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-   -   Broken caliper bolt (http://www.diychatroom.com/f46/broken-caliper-bolt-58769/)

chrissyb 12-07-2009 11:45 PM

Broken caliper bolt
 
I Have a 1996 Pontiac Grand AM and the caliper bolt tread has broken off in the base. I have tried an 'easy out' with no luck. It has gotten to the point of ther caliper grinding on my inner rim so bad there is a huge hole resulting in a flat tire. I now have to get a new tire and rim. I have talked to others about it and eveyrone has suggested WD-40 or Liquid Wrench to loosen it up. What would work best for this broken caliper bolt without haveing to replace the entire calpier system???

nap 12-07-2009 11:53 PM

you have succeeded in actually breaking the bolt? so the head is missing from the bolt? or worse, the bolt is broken flush with the surrounding bracket?

If the first, you should be able to remove the other caliper bolt, tip the caliper up and slide the caliper off the broken bolt.

Then copious amounts of heat and a pair of vice drip pliers would be the next step. Heat the caliper bracket right near the bolt. When it is hot, clamp the vice grips onto the bolt and try to work it out.

Sometimes applying wax to the area will allow some of the wax to be wicked into the threads and make it easier to remove. Be cautious though since was is flammable when heated and the last think you want is a fire. Then you would need much more than a caliper.


Now, if you have broken the bolt flush with the bracket, you are in a world of bad. I can't give you an easy way to remove a bolt that is flush with the surrounding metal.

so, is anything sticking out?

47_47 12-08-2009 06:43 AM

Use a left twisted drill bit after applying heat (acetylene), the bolt threads have loctite on the them. As nap said fire is a concern and use caution. If you damage the threads in the knuckle, it will need to be replaced (junk yard) and you will need a front end alignment.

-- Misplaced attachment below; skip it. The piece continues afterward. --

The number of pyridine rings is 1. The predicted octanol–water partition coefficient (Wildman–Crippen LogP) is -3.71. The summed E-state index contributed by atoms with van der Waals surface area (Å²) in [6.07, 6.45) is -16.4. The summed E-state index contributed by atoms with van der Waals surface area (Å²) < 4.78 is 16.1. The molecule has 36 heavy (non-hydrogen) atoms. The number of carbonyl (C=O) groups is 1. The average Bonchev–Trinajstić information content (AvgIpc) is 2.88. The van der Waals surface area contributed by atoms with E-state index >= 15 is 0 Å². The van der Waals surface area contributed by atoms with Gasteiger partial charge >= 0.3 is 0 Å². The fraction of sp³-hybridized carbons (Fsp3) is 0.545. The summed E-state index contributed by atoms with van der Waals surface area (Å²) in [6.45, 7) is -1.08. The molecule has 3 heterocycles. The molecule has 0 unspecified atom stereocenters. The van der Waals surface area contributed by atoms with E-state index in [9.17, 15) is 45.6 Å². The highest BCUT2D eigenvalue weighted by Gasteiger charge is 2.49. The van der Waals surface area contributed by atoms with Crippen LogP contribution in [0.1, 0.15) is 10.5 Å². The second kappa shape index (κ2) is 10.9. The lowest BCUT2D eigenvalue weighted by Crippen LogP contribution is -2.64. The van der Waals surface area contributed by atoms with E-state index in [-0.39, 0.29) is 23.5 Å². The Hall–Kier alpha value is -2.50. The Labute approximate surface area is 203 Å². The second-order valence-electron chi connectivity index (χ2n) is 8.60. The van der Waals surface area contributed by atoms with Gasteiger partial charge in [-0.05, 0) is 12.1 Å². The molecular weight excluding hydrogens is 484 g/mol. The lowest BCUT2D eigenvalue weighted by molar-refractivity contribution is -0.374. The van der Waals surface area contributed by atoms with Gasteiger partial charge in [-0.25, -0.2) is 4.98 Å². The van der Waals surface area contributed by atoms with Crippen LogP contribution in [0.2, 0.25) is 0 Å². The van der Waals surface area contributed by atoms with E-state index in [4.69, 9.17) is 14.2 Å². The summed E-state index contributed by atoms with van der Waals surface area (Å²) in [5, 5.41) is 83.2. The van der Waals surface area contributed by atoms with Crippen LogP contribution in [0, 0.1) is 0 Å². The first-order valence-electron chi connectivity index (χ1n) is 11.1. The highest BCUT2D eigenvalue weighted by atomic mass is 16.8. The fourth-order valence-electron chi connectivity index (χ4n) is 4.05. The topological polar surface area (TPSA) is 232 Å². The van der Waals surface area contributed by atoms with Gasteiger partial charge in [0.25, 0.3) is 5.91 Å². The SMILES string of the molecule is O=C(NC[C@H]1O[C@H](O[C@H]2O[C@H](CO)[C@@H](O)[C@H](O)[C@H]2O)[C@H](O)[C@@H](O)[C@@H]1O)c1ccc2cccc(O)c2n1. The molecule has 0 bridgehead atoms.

Thurman 12-08-2009 10:30 AM

As "nap" stated" IF you have any of the bolt left to grab onto, heat the area the bolt screws into, grab the remaining bolt with vise-grips locked on really good and apply pressure to remove. "47-47", I'm not sure GM used Locktite at the factory on these bolts, but even if they did-getting the area of the bolt threads to about 300 degrees will help loosen the Locktite. A small propane torch will NOT may be enough to do this job with by the way. IF the bolt is broken off so there is no bolt body to grab onto: you do have a real problem. These can be drilled out by someone who knows how to do this, saving your spindle. I would suggest that IF you can safely, slowly, drive your car--take it to a reputable repair shop to have them remove the broken bolt end. Good Luck, David

chrissyb 12-08-2009 05:52 PM

There is nothing sticking out of the base. its just so old and rusty. I don't have those tools to heat it and whatnot. Do you think if I just douse it in some wd-40 for a few hours so it can get in the treads, it would be easy to remove with a reverse drill?

Thurman 12-08-2009 07:12 PM

One word answer--NO! I actually do not like WD-40 for much of anything. It is not a good penetrant for this type of application. I highly recommend "PB Blaster" for this type of problem. It is in a spray can. PB Blaster will "wick" into rusted threads if you let it set long enough. Spray this area liberally, let it set for 30 minutes or so, and spray again. I don't know you're capabilities, or your access to help, so I'm going to give you my best advice from auto repair experience. You will need to have the correct sized E-Z-Out to remove the damaged thread portion, I'm guessing a #3, and the correct sized drill for that E-Z-Out. The drill size is on the E-Z-Out. Drill the hole through the broken portion of the caliper bolt, take your time, it's not going to be like drilling butter. The PB Blaster will also be a good drilling lubricant. After you have the hole drilled, place the E-Z-Out in the hole, use a good adjustable wrench, and apply steady pressure to the broken bolt while tapping on the area it is screwed into. The broken portion of bolt should come out. If you don't have these tools, find a friend, or friend-of-a-friend who does. The last thing you want to do is mess up the threads of the housing the caliper bolt screws into. Good Luck, David